Scientists just found a really strange super-Earth

Scientists just found a really strange super-Earth

On a large, rocky world in a far-off solar system, a year goes by in just half a day.

Astronomers are continually finding unique planets in deep space, and a new survey just revealed 15 new planets, including a unique super-Earth. These are rocky worlds some 30 to 70 percent bigger than Earth, but not quite as massive as planets like Neptune. This latest super-Earth find, dubbed TOI-1798 c, is a rarity because it travels extremely close to its star — so close that an orbit takes about 12 hours. (That’s a USP, or ultra-short period orbit.)

While some super-Earth’s dwell in more temperate parts of their solar system, where liquid water could potentially exist, TOI-1798 c is scorching.

“TOI-1798 c orbits its star so quickly that one year on this planet lasts less than half a day on Earth,” Ian Crossfield, an astronomer at the University of Kansas who coauthored the new research, said in a statement. “Because of their proximity to their host star, USPs are also ultra-hot — receiving more than 3,000 times the radiation that Earth receives from the sun. Existing in this extreme environment means that this planet has likely lost any atmosphere that it initially formed.”


NASA scientist viewed first Voyager images. What he saw gave him chills.

The new exoplanet (a planet beyond our solar system) discovery was recently published in The Astrophysical Journal.

Mashable Light Speed

While life likely doesn’t inhabit such a ruthlessly hot, irradiated place, such planets add to the sum of knowledge about what types of rocky worlds are out there, and how other solar systems might differ from ours. For example, as far as scientists currently know, super-Earths are common in other solar systems — but we don’t have one. Most solar systems have two, or more, stars. We have one.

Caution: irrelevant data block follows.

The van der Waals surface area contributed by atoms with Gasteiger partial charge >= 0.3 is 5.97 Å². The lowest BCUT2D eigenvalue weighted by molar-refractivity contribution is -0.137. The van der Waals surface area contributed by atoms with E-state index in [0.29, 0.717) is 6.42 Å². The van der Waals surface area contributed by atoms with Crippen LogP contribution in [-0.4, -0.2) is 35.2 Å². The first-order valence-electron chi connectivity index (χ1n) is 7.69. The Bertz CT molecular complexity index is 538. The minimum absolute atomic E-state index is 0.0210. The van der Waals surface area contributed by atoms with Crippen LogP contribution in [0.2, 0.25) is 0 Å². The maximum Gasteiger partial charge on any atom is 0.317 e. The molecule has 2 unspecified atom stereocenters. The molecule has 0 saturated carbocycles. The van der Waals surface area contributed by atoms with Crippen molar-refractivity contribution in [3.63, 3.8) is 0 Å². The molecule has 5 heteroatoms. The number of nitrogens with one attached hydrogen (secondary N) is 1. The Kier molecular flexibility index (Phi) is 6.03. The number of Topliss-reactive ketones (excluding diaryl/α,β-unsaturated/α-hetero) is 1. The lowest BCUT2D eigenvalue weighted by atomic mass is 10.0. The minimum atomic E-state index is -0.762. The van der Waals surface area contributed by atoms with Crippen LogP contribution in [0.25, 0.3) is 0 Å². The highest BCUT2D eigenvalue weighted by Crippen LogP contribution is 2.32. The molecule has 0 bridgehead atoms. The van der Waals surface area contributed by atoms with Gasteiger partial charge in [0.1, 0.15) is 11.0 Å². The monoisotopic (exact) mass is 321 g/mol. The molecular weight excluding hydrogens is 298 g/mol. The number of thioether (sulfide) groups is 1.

“This suggests our solar system might be less typical than we assumed,” Crossfield said.

An artist’s conception of two exoplanets orbiting the star TOI-1798. The super-Earth is the inner planet.
Credit: W. M. Keck Observatory / Adam Makarenko

To find the super-Earth TOI-1798 c, which is many light-years away, the researchers used two observatories. The NASA instrument TESS — short for Transiting Exoplanet Survey Satellite — has sensitive cameras that looks for dips in a star’s light as a planet transits in front. This can provide proof of a planet’s existence and details about its orbit.

But there’s more. The exoplanet team also employed the Earth-based W.M. Keck Observatory atop Mauna Kea in Hawaii to find the planet’s mass. They measured the star’s ever-so-slight wobble as the planet orbited, ultimately allowing them to determine the super-Earth’s mass. With this info, they could deduce its density, and other likely characteristics.

So far (as of May 24, 2024), astronomers have confirmed 5,632 planets in our Milky Way galaxy. Yet, our galactic home, with hundreds of billions of stars, may teem with trillions of exoplanets.


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